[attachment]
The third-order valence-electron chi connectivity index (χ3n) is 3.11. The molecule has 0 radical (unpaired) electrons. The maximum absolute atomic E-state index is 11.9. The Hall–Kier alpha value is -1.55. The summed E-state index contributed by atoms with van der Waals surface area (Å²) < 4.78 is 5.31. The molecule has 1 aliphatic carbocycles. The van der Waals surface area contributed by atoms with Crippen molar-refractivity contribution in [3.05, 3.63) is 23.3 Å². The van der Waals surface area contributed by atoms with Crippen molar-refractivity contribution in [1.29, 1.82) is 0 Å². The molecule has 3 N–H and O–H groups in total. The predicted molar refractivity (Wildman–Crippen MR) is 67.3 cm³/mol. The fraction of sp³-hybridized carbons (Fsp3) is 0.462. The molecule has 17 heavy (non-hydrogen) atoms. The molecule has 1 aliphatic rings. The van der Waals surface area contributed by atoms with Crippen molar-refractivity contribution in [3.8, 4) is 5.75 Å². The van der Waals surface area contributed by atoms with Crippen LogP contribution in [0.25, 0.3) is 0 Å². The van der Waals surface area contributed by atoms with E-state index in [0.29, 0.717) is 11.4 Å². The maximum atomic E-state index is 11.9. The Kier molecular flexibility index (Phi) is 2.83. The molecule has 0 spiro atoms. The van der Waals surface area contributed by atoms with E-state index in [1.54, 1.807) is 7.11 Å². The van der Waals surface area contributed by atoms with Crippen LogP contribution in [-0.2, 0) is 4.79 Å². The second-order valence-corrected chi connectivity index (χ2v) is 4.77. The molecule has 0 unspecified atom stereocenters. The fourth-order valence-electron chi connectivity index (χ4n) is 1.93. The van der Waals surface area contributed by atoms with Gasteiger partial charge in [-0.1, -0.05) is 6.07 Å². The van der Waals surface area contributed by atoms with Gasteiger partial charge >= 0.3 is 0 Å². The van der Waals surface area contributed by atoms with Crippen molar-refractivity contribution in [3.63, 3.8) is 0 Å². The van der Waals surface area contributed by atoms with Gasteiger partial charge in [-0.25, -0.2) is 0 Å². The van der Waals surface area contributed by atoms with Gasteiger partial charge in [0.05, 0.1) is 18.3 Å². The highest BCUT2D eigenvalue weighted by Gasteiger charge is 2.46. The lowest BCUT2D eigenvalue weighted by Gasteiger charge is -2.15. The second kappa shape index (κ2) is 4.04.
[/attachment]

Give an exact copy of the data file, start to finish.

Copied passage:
The third-order valence-electron chi connectivity index (χ3n) is 3.11. The molecule has 0 radical (unpaired) electrons. The maximum absolute atomic E-state index is 11.9. The Hall–Kier alpha value is -1.55. The summed E-state index contributed by atoms with van der Waals surface area (Å²) < 4.78 is 5.31. The molecule has 1 aliphatic carbocycles. The van der Waals surface area contributed by atoms with Crippen molar-refractivity contribution in [3.05, 3.63) is 23.3 Å². The van der Waals surface area contributed by atoms with Crippen molar-refractivity contribution in [1.29, 1.82) is 0 Å². The molecule has 3 N–H and O–H groups in total. The predicted molar refractivity (Wildman–Crippen MR) is 67.3 cm³/mol. The fraction of sp³-hybridized carbons (Fsp3) is 0.462. The molecule has 17 heavy (non-hydrogen) atoms. The molecule has 1 aliphatic rings. The van der Waals surface area contributed by atoms with Crippen molar-refractivity contribution in [3.8, 4) is 5.75 Å². The van der Waals surface area contributed by atoms with Crippen LogP contribution in [0.25, 0.3) is 0 Å². The van der Waals surface area contributed by atoms with E-state index in [0.29, 0.717) is 11.4 Å². The maximum atomic E-state index is 11.9. The Kier molecular flexibility index (Phi) is 2.83. The molecule has 0 spiro atoms. The van der Waals surface area contributed by atoms with E-state index in [1.54, 1.807) is 7.11 Å². The van der Waals surface area contributed by atoms with Crippen LogP contribution in [-0.2, 0) is 4.79 Å². The second-order valence-corrected chi connectivity index (χ2v) is 4.77. The molecule has 0 unspecified atom stereocenters. The fourth-order valence-electron chi connectivity index (χ4n) is 1.93. The van der Waals surface area contributed by atoms with Gasteiger partial charge in [-0.1, -0.05) is 6.07 Å². The van der Waals surface area contributed by atoms with Gasteiger partial charge >= 0.3 is 0 Å². The van der Waals surface area contributed by atoms with Crippen molar-refractivity contribution in [3.63, 3.8) is 0 Å². The van der Waals surface area contributed by atoms with Gasteiger partial charge in [-0.25, -0.2) is 0 Å². The van der Waals surface area contributed by atoms with Gasteiger partial charge in [0.05, 0.1) is 18.3 Å². The highest BCUT2D eigenvalue weighted by Gasteiger charge is 2.46. The lowest BCUT2D eigenvalue weighted by Gasteiger charge is -2.15. The second kappa shape index (κ2) is 4.04.